Site Editor

Rebecca Olin, MD, MS


Prognostic Power of Best Responses Under Study in Resistant AML

By: Kayci Reyer
Posted: Friday, February 5, 2021

According to research presented in Blood Advances, patients with relapsed or refractory acute myeloid leukemia (AML) who achieve either complete remission or measurable residual disease negativity may be less likely to experience a relapse. The retrospective study sought to determine the prognostic impact of these milestones and whether they occur independently or as a pair.

“Patients who achieved [complete remission with measurable residual disease negativity] had the best outcomes, which were driven in part by an increased ability to undergo subsequent [hematopoietic stem cell transplantation],” noted Farhad Ravandi, MD, of MD Anderson Cancer Center, Houston, and colleagues.

Data from 141 patients who had undergone first salvage therapy were evaluated. Relapse was less common, and relapse-free survival was superior among patients whose best response was complete remission with full hematologic recovery versus those experiencing incomplete hematologic recovery (P = .01 and P = .004, respectively). However, overall survival was not improved (P = .15). Patients who achieved measurable residual disease negativity experienced similar outcomes in terms of risk of relapse, relapse-free survival, and overall survival versus those for whom residual disease remained detectable (P =.01, P =.05, and P =.21, respectively).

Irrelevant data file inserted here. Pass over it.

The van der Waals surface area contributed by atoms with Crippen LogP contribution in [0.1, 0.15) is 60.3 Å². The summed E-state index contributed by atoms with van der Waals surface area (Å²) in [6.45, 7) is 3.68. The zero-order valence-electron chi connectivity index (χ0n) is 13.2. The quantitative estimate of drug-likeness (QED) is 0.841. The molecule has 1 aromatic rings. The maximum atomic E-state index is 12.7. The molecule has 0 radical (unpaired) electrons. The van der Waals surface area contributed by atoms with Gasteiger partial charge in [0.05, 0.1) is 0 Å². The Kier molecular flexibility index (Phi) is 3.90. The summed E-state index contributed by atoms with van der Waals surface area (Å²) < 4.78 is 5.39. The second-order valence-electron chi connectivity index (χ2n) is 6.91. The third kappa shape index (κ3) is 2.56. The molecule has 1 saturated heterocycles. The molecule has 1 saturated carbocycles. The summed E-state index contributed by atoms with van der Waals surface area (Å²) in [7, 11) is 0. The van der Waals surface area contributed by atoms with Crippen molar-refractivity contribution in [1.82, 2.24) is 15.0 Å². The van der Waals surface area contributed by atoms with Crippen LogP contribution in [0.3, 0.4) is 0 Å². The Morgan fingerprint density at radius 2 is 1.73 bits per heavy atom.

Overall, the best outcomes were associated with patients who achieved both complete remission and measurable residual disease negativity. These patients experienced the highest 2-year overall survival rate (37%) and had the lowest relapse rate. These results may be associated with lower early relapse rates among this group, which appears to be more able to undergo hematopoietic stem cell transplantation. The patient response following such transplantation did not seem to be affected by the response to salvage chemotherapy.

“…Our findings argue against a practice of attempting to administer additional cycles of chemotherapy in an effort to deepen a patient’s response before undergoing hematopoietic stem cell transplantation in the salvage setting,” the investigators commented.

Disclosure: The study authors reported no conflicts of interest.

By continuing to browse this site you permit us and our partners to place identification cookies on your browser and agree to our use of cookies to identify you for marketing. Read our Privacy Policy to learn more.